Nathan Phillips received tons of support online following a heated rally on Friday. He spoke about the moment he was confronted by a teenage boy.
Phillips was among other Native Americans and Indigenous people like himself. They were just finishing up a rally. Two other groups were present near Washington's Lincoln Memorial.
One was Kentucky's Covington Catholic High School, who was present for an anti-abortion March for Life rally. The other was a group of religious African Americans known as Hebrew Israelites.
Videos that surfaced online did not appear to give the whole picture of what happened. However, at least one showed up of the Hebrew Israelites spewing racially-charged speech towards another group.
According to the New York Times, it escalated until the students, young white men, and the religious group looked to become confrontational. That's when Phillips wound up at the center of things.
In an interview with CNN, he described what happened:
"Then there was this young group of young students that came there and were offended by their speech, and it escalated into an ugly situation that I found myself in the middle of."
At the time Phillips, 64, was beating his drum as he walked up to the students. He said, "it was just [in the] spur of the moment." According to him, the situation had come "to a boiling point."
However, things got even tenser when a student, Nick Sandmann, confronted Phillips. He blocked his path and stood his ground, all with a smile on his face.
Online, many found his facial expression extremely disrespectful. Sandmann was strongly vilified and reprimanded. He claims the hate is unfounded.
"I did not speak to him. I did not make any hand gestures or other aggressive moves."
"I was not intentionally making faces at the protester. I did smile at one point because I wanted him to know that I was not going to become angry, intimidated or be provoked into a larger confrontation."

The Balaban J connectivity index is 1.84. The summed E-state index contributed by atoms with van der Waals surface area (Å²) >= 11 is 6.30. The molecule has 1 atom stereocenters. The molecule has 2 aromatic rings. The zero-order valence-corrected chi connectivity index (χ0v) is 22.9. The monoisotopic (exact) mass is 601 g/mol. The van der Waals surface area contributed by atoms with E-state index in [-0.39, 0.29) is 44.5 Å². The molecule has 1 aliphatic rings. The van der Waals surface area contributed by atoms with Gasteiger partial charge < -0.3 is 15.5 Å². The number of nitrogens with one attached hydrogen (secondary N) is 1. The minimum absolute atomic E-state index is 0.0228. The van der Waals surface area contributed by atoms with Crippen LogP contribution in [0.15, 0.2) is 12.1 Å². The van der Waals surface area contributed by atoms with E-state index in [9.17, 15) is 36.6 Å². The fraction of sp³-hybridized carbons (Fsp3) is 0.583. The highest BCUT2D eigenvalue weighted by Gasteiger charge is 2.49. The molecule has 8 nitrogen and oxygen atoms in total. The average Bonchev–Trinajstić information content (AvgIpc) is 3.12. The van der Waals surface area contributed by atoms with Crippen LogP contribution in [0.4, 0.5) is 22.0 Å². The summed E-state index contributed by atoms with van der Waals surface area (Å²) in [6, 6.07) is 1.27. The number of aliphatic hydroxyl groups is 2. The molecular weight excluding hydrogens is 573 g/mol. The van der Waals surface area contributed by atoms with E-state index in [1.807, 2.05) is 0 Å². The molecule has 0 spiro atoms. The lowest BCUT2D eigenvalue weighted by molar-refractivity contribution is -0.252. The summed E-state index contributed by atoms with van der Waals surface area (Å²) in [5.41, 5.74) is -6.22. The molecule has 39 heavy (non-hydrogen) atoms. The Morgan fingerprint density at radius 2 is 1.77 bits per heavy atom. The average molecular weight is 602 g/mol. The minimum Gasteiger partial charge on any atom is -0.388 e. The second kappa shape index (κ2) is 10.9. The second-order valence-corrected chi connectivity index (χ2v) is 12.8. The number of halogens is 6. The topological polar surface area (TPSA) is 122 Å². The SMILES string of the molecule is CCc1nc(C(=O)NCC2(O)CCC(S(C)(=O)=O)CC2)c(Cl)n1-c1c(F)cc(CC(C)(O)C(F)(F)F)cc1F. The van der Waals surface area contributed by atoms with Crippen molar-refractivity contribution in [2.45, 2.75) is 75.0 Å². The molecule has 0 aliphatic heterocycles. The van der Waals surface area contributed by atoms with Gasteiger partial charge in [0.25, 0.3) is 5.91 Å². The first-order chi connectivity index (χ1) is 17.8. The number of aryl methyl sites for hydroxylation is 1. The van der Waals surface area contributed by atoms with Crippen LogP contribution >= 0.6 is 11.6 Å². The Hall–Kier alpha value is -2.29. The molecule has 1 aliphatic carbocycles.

Both men said they were trying to diffuse the situation. Phillips called his way of doing so "prayer." He said he couldn't just stand there as he thought the students might hurt the young men due to their skin color. He was afraid, he said.
"To be honest, they looked like they were going to lynch them. They were in this mob mentality. Where were their parents?"
Phillips said he felt there was a lot of racism and hatred, but he had no escape except "just to go forward." Philips himself was raised in foster care, not within his people, so he felt he somewhat related to the white kids.
However, he was averse to the hatred he felt and did not accept the excuse that the kids were "just chanting" their school songs. Phillips laughed it off, and so did many others online.
"They were there looking for trouble, looking for something. Everybody knows the right to life and (pro-choice), it's been like this and they're hateful to each other."
Then he pointed to his place as a veteran:
"And it's because I'm a veteran -- I'm a Vietnam veteran -- that these two groups even have the right in this country to have protests, to have conflicting opinions."
Phillips claimed the kids were also chanting "Build the wall," but one might not hear it on the videos. He said it was a "he-said, she-said" thing but assured the interviewee that he would pray for the kids.
The students were reportedly given permission on the day in question to do the chants. Yet their actions were later condemned by the Roman Catholic Diocese of Covington.
A statement from spokeswoman Laura Keener said:
"We condemn the actions of the Covington Catholic High School students towards Nathan Phillips specifically, and Native Americans in general, Jan. 18, after the March for Life, in Washington, D.C. We extend our deepest apologies to Mr. Phillips. This behavior is opposed to the Church's teachings on the dignity and respect of the human person."
The organization said they were investigating what happened and would take appropriate action "up to and including expulsion."
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